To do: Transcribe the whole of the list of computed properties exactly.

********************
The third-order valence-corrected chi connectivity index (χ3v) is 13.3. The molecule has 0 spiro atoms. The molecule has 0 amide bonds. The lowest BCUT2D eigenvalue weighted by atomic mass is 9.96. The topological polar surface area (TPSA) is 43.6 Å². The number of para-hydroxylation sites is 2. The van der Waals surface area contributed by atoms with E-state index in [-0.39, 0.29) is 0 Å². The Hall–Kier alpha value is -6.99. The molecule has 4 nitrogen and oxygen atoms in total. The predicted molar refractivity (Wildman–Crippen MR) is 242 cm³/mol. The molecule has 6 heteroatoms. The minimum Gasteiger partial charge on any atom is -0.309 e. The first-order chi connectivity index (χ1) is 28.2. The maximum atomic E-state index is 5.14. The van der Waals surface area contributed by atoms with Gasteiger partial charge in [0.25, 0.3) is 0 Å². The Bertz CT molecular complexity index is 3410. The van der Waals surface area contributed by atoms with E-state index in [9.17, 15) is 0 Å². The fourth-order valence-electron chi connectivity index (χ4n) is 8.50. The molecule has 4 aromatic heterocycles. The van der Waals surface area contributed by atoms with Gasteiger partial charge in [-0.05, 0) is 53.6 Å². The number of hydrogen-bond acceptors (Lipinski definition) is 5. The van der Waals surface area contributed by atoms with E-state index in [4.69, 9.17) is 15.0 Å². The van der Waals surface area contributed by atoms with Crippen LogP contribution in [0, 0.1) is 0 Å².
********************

The third-order valence-corrected chi connectivity index (χ3v) is 13.3. The molecule has 0 spiro atoms. The molecule has 0 amide bonds. The lowest BCUT2D eigenvalue weighted by atomic mass is 9.96. The topological polar surface area (TPSA) is 43.6 Å². The number of para-hydroxylation sites is 2. The van der Waals surface area contributed by atoms with E-state index in [-0.39, 0.29) is 0 Å². The Hall–Kier alpha value is -6.99. The molecule has 4 nitrogen and oxygen atoms in total. The predicted molar refractivity (Wildman–Crippen MR) is 242 cm³/mol. The molecule has 6 heteroatoms. The minimum Gasteiger partial charge on any atom is -0.309 e. The first-order chi connectivity index (χ1) is 28.2. The maximum atomic E-state index is 5.14. The van der Waals surface area contributed by atoms with Gasteiger partial charge in [0.25, 0.3) is 0 Å². The Bertz CT molecular complexity index is 3410. The van der Waals surface area contributed by atoms with E-state index in [9.17, 15) is 0 Å². The fourth-order valence-electron chi connectivity index (χ4n) is 8.50. The molecule has 4 aromatic heterocycles. The van der Waals surface area contributed by atoms with Gasteiger partial charge in [-0.05, 0) is 53.6 Å². The number of hydrogen-bond acceptors (Lipinski definition) is 5. The van der Waals surface area contributed by atoms with E-state index in [4.69, 9.17) is 15.0 Å². The van der Waals surface area contributed by atoms with Crippen LogP contribution in [0, 0.1) is 0 Å².